Unfortunately, this cultural exchange doesn’t fully go both ways. The majority of Americans aren’t watching China’s own Hollywood-sized blockbusters. They likely don’t even know they exist. Last weekend saw the release of “Journey to the West: The Demons Strike Back,” a sequel to 2014’s “Journey to the West: Conjuring the Demons.” Both were monster hits back home. In America they scored a couple handful of theaters, with nothing in the way of advertising. When they arrive here, they’re largely intended for immigrants who want to see the movies their families back home are raving about, plus a smattering of die-hard cinephiles. Are you an American who’s heard about “The Mermaid”? You probably aren't. It came out around this time last year and made half-a-billion dollars worldwide, over half of that back home. In America it made a million or so.

“The Great Wall” was made to ease Americans into another nation’s cinema. They thought Matt Damon would serve as the catnip. But it might have backfired, thanks to clumsy advertising that didn’t brag about what a watershed moment this is for American-Chinese relations. And so we have scores of outrage pieces peddling false assumptions, written by people who have no clue it’s the opposite of a cultural bugaboo. It’s not about Matt Damon saving China; it’s about working together. This is a positive message, not fodder for pissed-off clickbait.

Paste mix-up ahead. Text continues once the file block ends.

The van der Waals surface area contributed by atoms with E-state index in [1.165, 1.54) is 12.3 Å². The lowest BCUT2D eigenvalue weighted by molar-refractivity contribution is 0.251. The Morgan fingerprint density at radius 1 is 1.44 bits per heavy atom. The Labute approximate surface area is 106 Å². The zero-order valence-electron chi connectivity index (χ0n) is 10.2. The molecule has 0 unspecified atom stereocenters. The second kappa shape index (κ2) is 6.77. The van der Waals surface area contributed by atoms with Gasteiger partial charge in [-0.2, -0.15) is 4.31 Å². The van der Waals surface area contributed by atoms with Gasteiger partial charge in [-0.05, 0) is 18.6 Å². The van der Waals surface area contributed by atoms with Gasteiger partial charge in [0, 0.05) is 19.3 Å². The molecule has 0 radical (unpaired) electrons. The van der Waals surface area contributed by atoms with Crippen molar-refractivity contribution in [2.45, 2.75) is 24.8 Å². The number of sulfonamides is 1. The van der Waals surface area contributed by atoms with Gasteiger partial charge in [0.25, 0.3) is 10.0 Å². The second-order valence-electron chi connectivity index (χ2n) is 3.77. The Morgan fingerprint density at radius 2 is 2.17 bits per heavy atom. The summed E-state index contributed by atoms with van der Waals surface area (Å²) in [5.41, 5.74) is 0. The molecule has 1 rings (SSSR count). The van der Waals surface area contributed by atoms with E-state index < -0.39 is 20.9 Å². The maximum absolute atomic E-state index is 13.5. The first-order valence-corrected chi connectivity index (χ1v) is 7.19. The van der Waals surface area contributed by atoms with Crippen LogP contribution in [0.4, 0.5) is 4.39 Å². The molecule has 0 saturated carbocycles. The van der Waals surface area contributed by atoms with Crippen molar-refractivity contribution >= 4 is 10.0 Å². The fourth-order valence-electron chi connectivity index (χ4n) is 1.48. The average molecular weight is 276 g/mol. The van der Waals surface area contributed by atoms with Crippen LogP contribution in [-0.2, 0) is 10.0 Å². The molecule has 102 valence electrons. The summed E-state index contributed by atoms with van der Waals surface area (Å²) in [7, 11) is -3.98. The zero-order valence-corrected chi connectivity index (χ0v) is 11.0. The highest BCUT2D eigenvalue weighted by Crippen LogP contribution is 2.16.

And on top of that, “The Great Wall” is a rip-roaring entertainment — a big, dumb monster movie in the best sense, a spectacle better than anything Hollywood has delivered in ages. It really does pay to see the movie first — or do more than fire off a tweet or. Think before you think piece.

Follow Matt Prigge on Twitter @mattprigge